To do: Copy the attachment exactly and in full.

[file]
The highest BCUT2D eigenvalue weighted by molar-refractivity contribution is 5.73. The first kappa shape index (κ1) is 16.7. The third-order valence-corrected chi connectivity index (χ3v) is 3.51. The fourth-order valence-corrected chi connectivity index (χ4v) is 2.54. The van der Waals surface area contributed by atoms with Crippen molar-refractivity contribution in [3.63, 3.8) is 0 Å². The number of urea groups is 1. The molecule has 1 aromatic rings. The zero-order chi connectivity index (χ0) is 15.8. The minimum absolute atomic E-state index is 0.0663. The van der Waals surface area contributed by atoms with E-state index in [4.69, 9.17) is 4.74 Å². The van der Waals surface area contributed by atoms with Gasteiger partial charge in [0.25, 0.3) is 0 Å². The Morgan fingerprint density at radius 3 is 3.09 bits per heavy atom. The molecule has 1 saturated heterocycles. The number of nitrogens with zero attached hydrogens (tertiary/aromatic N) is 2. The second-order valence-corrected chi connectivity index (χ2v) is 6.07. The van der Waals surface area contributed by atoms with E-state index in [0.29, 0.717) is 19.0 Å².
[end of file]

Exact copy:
The highest BCUT2D eigenvalue weighted by molar-refractivity contribution is 5.73. The first kappa shape index (κ1) is 16.7. The third-order valence-corrected chi connectivity index (χ3v) is 3.51. The fourth-order valence-corrected chi connectivity index (χ4v) is 2.54. The van der Waals surface area contributed by atoms with Crippen molar-refractivity contribution in [3.63, 3.8) is 0 Å². The number of urea groups is 1. The molecule has 1 aromatic rings. The zero-order chi connectivity index (χ0) is 15.8. The minimum absolute atomic E-state index is 0.0663. The van der Waals surface area contributed by atoms with E-state index in [4.69, 9.17) is 4.74 Å². The van der Waals surface area contributed by atoms with Gasteiger partial charge in [0.25, 0.3) is 0 Å². The Morgan fingerprint density at radius 3 is 3.09 bits per heavy atom. The molecule has 1 saturated heterocycles. The number of nitrogens with zero attached hydrogens (tertiary/aromatic N) is 2. The second-order valence-corrected chi connectivity index (χ2v) is 6.07. The van der Waals surface area contributed by atoms with E-state index in [0.29, 0.717) is 19.0 Å².